“It was sad to see these issues in the field, but we did all we could to help the vendors push the product through with sales and promotions. I didn’t have a concern with survival, to be honest, as I knew there was definitely a continuing market for anime; I just didn’t feel that there was a market for this much product being put out all at the same time and at the price points that were required to license them. Or that the customers could absorb this much material at once given their own budgets. Business can be cyclical. At present, there is another run up in licensing cost and a large quantity of product being produced. There’s more competition for the viewer’s eye, but also more mediums where content can be consumed. You have to adapt to the marketplace as it changes. Some companies in the bubble era simply didn’t have the ability or will to do so.”
By adapting to change, providing a wide variety of services, and through service to customers, Rightstuf Anime was able to weather the storm. Today it continues to provide fans with Anime, Manga, Figures and More! Although the anime business continues to be a difficult competitive market, Shawne believes that the company core focus, service, is still the key to securing and growing the business for the next 30 years.
“We have an excellent staff and they’re really dedicated to our customers. We’ve been working to add new merchandise product lines and have updated our website to give us new capabilities that we didn’t have with our legacy systems. Internally, we’ve grown our merchandising staff to more quickly add products to the site and get more information to the customers so they can make good buying decisions, and have looked to grow our marketing group to increase our customer outreach. Our growth is dependent upon internal efficiencies and taking care of our customers so they know that we are here to help them and get their purchases to them timely and in good condition. That’s our focus.”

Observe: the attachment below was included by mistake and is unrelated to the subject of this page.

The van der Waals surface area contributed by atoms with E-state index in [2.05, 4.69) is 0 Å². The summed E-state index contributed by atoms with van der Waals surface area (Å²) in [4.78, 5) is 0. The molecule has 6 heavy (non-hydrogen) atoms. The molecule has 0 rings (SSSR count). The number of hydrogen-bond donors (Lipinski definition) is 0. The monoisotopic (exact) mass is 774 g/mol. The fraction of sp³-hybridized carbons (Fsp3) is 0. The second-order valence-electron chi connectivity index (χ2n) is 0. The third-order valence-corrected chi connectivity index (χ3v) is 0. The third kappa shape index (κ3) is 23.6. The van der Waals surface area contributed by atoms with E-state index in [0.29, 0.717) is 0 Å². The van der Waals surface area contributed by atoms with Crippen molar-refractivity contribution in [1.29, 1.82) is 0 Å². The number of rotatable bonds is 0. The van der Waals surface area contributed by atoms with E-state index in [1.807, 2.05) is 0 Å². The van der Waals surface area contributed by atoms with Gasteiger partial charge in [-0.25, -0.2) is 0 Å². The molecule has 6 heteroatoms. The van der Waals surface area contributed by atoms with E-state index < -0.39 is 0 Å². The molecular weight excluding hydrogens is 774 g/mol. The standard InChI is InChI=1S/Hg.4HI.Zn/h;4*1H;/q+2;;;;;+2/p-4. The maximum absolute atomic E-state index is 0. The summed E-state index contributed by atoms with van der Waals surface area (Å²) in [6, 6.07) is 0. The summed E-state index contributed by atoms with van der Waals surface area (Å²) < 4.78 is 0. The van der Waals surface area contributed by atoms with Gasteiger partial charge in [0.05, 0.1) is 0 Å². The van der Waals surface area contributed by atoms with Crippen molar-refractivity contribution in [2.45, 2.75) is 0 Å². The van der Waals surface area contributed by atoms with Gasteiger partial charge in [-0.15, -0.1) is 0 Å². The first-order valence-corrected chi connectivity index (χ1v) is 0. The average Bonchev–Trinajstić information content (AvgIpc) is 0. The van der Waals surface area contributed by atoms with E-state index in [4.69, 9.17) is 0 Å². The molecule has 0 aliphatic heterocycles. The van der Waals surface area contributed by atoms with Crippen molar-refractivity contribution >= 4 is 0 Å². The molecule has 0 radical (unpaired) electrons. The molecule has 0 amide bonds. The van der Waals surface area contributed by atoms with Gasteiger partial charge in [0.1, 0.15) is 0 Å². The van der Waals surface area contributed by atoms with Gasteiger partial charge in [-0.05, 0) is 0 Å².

For last 30 years, Shawne Kleckner overcame challenges to make his business work. The work ethic to see the business grow might be an inspiration to some of us. Maybe we are looking to start a business, switch careers, ask for that promotion, or wanting to learn a new skill. Whatever our goals may be in life, The Dark Lord wants leave a few words of advice before we make that step.
“Create a plan. It will give you a guide of what your challenges will be and a basis to compare your goals and adjust your strategy based on performance. Test out your plan and if you fail, re-strategize. When you put yourself out there, you are going to fail sometimes and you have to be comfortable with that. That's what being an entrepreneur is about, having the ability to rise above those failures is what really makes you become a leader for your business.”